Stena Line considers extending Dublin ferry arrivals to ease Brexit congestion

Dublin Port says any staggering of arrival times would be helpful with new UK checks

Stena Line is willing to stagger arrivals slightly but they fall short of the port’s demand for three-hour intervals

One of the largest shipping operators into Dublin Port has offered to extend ferry arrivals from Holyhead by between 25 and 40 minutes to avoid post-Brexit congestion at the port.

Stena Line and Irish Ferries were asked by the port to stagger ferry arrivals from Holyhead by three hours to reduce the potential for traffic jams after border controls come into effect in January.

The companies have, between them, eight ferries arriving into the port every day in pairs from the Welsh port in four waves six hours apart with just 10 minutes between some arrivals.

The port is concerned that, with new border controls being introduced on a huge volume of goods arriving from Britain, this will lead to delays and has asked for three-hour arrival intervals.


Stena Line, which operates the port of Holyhead, is willing to stagger arrivals slightly but they fall short of the port’s demand for three-hour intervals. Irish Ferries is sticking with its schedule.


Stena is looking at slight timing changes to its Dublin-Holyhead ferry schedule but wants any changes to be temporary should they not work out.

The ferry operators have insisted that the arrival times are determined by what their customers want because ferries currently put lorry drivers into Dublin at times that suit deliveries and distribution.

Eamonn O’Reilly, chief executive of Dublin Port Company, said that he could not comment on the contents of any discussions between the port and “either or both of the ferry companies”.

“We have a long-term objective of achieving a three-hour separation between successive arrivals from Holyhead. We need to do this to spread the volume of port activities as evenly as possible through the 24 hours of each day and through the 168 hours in each week,” he said.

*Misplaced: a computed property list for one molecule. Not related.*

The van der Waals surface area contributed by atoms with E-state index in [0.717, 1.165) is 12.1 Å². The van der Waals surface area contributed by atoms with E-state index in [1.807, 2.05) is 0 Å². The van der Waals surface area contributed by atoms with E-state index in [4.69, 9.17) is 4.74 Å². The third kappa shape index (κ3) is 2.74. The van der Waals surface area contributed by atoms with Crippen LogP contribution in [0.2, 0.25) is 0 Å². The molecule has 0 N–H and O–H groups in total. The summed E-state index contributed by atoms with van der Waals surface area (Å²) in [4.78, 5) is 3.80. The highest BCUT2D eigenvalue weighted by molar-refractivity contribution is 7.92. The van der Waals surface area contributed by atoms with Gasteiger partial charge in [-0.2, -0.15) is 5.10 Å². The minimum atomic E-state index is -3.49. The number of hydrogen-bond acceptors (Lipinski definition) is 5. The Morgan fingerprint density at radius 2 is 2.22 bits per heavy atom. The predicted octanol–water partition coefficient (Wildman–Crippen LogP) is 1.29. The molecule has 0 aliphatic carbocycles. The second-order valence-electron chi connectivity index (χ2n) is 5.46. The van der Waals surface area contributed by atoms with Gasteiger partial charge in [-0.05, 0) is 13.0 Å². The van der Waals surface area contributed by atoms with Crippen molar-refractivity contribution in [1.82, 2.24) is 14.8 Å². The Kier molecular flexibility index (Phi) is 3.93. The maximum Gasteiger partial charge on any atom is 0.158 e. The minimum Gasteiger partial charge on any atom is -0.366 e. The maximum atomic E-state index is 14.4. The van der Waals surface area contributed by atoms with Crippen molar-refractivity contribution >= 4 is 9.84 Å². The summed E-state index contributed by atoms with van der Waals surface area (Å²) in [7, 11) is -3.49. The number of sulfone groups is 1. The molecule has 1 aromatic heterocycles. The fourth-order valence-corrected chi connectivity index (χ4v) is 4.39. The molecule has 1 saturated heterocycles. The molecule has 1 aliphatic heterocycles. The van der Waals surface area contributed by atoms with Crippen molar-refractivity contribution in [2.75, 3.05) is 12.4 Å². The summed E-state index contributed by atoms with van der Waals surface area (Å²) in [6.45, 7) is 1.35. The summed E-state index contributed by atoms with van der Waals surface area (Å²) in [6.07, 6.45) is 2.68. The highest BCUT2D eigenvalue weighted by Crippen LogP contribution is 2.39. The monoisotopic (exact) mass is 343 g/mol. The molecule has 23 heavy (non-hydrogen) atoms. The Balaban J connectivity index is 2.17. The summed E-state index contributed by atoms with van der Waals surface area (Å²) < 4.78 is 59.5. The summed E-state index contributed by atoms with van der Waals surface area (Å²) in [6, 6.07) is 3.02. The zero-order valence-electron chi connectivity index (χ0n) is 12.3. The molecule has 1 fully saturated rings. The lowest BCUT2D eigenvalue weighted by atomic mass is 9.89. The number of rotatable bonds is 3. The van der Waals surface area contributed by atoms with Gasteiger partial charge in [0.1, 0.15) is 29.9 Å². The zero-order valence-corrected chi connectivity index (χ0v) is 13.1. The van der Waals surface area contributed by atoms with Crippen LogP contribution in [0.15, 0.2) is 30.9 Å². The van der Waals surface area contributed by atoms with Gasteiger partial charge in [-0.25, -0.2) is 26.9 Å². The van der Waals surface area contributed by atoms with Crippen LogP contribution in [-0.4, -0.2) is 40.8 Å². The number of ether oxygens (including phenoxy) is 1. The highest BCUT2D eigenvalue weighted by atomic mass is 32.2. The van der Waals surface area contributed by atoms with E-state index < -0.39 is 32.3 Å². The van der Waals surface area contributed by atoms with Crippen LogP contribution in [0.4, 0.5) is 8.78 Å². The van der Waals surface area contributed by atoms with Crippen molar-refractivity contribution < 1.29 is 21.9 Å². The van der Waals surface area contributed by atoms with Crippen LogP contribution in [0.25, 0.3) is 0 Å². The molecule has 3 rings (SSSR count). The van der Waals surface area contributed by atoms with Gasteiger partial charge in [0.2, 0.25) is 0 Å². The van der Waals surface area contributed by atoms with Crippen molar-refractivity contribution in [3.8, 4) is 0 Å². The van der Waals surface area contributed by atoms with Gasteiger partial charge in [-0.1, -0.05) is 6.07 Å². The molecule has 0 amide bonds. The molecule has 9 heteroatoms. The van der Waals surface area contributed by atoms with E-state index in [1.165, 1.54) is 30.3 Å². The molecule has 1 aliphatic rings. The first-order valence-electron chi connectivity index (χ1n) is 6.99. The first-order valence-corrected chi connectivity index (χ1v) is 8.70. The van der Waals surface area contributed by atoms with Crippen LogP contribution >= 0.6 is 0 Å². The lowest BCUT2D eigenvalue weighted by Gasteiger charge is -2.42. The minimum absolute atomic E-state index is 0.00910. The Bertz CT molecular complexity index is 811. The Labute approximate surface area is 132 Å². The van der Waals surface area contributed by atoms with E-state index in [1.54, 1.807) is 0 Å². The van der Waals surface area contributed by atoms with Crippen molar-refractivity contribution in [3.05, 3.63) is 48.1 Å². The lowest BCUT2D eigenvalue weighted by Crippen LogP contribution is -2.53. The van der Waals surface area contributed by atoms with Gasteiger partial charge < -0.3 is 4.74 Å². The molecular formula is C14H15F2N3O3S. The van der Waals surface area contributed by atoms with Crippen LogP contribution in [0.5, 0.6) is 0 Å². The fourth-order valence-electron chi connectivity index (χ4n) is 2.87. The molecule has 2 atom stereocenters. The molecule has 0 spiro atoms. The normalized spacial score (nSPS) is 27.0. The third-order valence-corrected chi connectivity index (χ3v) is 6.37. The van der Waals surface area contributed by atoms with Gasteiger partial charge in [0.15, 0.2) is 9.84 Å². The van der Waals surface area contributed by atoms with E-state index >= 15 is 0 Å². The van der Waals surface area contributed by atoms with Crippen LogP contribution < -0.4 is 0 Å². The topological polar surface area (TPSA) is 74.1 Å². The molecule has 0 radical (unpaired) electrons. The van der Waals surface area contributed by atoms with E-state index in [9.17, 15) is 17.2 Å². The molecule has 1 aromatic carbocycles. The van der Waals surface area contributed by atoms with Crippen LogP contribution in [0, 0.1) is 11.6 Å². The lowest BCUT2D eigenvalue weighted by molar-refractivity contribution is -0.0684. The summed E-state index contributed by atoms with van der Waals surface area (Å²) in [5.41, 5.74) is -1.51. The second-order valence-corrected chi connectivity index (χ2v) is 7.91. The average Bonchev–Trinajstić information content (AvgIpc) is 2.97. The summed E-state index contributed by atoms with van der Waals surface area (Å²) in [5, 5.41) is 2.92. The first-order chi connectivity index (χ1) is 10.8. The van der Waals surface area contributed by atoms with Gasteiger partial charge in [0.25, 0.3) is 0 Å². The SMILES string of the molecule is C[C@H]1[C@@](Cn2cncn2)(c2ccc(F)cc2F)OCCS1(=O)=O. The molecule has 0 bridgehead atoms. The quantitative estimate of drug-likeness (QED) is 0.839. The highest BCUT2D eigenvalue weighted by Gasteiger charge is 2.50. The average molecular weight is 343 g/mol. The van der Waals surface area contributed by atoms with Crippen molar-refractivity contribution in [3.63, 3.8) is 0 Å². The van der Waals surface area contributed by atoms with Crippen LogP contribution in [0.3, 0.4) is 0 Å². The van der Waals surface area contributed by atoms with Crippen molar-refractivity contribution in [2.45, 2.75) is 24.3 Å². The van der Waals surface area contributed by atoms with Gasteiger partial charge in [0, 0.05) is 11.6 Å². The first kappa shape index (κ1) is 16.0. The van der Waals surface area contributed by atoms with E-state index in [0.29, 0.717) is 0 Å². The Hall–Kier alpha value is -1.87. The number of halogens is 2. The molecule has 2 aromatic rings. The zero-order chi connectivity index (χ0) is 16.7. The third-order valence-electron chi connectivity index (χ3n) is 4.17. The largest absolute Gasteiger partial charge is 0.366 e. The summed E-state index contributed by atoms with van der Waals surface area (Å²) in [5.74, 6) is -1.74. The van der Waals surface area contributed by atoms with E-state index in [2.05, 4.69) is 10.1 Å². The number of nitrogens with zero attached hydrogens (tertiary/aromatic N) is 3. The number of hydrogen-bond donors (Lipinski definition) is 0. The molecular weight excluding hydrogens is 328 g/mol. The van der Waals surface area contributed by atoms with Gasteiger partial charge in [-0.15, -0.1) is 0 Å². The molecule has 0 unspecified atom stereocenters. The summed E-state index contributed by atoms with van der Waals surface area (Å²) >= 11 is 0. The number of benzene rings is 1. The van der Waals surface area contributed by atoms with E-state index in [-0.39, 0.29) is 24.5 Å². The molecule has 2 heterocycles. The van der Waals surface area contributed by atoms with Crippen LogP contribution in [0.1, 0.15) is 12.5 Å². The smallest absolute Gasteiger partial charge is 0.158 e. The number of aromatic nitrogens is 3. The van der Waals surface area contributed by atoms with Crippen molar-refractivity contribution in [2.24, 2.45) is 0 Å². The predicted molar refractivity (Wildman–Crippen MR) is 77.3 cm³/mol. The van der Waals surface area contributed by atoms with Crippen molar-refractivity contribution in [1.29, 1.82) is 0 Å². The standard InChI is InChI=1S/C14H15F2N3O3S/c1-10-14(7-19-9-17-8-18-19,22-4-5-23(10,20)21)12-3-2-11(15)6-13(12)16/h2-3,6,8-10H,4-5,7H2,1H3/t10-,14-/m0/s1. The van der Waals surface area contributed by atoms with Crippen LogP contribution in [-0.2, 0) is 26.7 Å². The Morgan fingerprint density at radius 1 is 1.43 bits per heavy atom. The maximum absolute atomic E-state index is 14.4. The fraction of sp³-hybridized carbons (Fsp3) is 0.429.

“With post-Brexit border controls coming into operation in just 26 days’ time, any greater separation than currently exists between successive arrivals from Holyhead would be helpful in flattening the demand curve as a first step towards achieving our long-term objective.”

Mr O’Reilly said that it would “obviously reduce the risk of Brexit delays to the businesses of the ferry companies and of their customers, the hauliers and cargo owners”.

Commercial sensitivities

He said that “as and when we receive a request from a ferry line for different slots than they currently have, we will respond rapidly to the line”.

The ferry arrival times were the subject of heated exchanged between Mr O'Reilly and Independent TD Verona Murphy at the Oireachtas transport committee last week.

Mr O'Reilly told the Wexford TD, a former Irish Road Haulage Association president, that the port would be "up in the courts" if it tried to change arrival times, citing commercial sensitivities.

The annual volume of non-EU goods in containers and lorry trailers that will become subject to border controls after Brexit will surge from 200,000 transport units to 1.1 million from January 1st.

Simon Carswell

Simon Carswell

Simon Carswell is News Editor of The Irish Times